Woodbridge resident Dan Zemke has always wanted to put something in the vacant lot across from this home at the corner of Warren and Vermont Streets, and when he combined his love of the science fiction television series Dr. Who with his passion for literacy, he found his solution. Zemke and his father, W. John Zemke, have spent the past year constructing a 10-foot-tall, life-size TARDIS that serves as a community library for those looking to share and read books.
“I thought it would be really cool to build a TARDIS, but it had to do something practical too,” says Zemke, an outreach and communications coordinator for a Detroit medical center. “I help run the reading program here, and we try to get kids reading between five months and five years (of age) because it’s critical for language and cognitive development, so I decided to combine the two things.”
Zemke then pitched the idea to his dad, a “handy person” and clinical pharmacist by profession, who was immediately on board. The pair has worked on the TARDIS every weekend since Labor Day, combining W. John’s carpentry experience with Dan’s ideas for the structure. TARDIS originally stood for Time And Relative Dimension in Space, as part of the show’s time-traveling nature, but Zemke’s interpretation stands for Totally Awesome Reading Dispensary in Society.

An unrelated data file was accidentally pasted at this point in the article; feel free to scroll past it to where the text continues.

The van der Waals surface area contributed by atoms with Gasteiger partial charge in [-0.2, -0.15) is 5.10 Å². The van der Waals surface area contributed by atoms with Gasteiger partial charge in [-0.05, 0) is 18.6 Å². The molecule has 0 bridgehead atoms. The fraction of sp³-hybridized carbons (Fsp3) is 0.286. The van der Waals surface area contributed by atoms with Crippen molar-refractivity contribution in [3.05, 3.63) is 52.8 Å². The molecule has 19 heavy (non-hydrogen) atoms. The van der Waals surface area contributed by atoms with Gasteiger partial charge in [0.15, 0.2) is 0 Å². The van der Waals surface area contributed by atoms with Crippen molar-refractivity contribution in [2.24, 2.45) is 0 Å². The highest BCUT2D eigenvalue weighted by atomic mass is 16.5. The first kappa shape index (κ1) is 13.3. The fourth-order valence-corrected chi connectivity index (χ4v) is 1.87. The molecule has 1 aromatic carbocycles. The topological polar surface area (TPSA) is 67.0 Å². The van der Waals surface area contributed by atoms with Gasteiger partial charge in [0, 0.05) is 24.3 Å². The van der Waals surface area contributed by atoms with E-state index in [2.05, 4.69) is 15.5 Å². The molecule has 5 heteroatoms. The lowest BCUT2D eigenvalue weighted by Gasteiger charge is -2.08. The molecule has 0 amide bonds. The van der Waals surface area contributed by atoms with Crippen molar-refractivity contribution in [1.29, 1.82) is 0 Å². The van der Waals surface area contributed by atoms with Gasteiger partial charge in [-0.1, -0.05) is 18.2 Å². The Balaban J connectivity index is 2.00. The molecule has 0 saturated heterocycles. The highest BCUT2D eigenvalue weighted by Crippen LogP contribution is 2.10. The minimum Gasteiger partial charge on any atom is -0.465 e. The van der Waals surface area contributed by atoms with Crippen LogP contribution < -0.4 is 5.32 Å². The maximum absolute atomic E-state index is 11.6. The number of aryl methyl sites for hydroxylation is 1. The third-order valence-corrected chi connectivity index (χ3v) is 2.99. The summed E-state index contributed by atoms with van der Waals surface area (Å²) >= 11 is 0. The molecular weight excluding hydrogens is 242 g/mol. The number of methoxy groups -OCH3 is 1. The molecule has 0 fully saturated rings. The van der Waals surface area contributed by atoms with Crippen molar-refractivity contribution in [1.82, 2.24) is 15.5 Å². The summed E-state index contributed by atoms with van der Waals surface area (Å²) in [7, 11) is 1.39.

“When you open up the TARDIS doors, it reveals a mural of the actual TARDIS from the show and what it would look inside, so it looks like a space station,” adds Dan. “When you open the mural doors, it reveals the books behind it.”
Dan envisions the TARDIS to become a community project, and thinks the location — across the street from Frederick Douglas Academy for Young Men and near a local charter school — will make his creation a literary destination. Dan adds that he’s received several book donations already, and plans to collaborate with schools and other partners in the future to continue his efforts. Eventually, Dan wants to provide information regarding health insurance, food, and housing assistance information, as a means of distributing this information for anyone who might need it.
“On the show, the TARDIS is bigger on the inside than it actually appears, which we couldn’t do, but we filled it with books, which are literary worlds, so we’ve filled it with things that are also bigger on the inside,” adds Dan.
The TARDIS will be installed on at noon Saturday, June 3, after traveling via tractors and trailers from its current home at Dan’s parents’ house in Pinckney.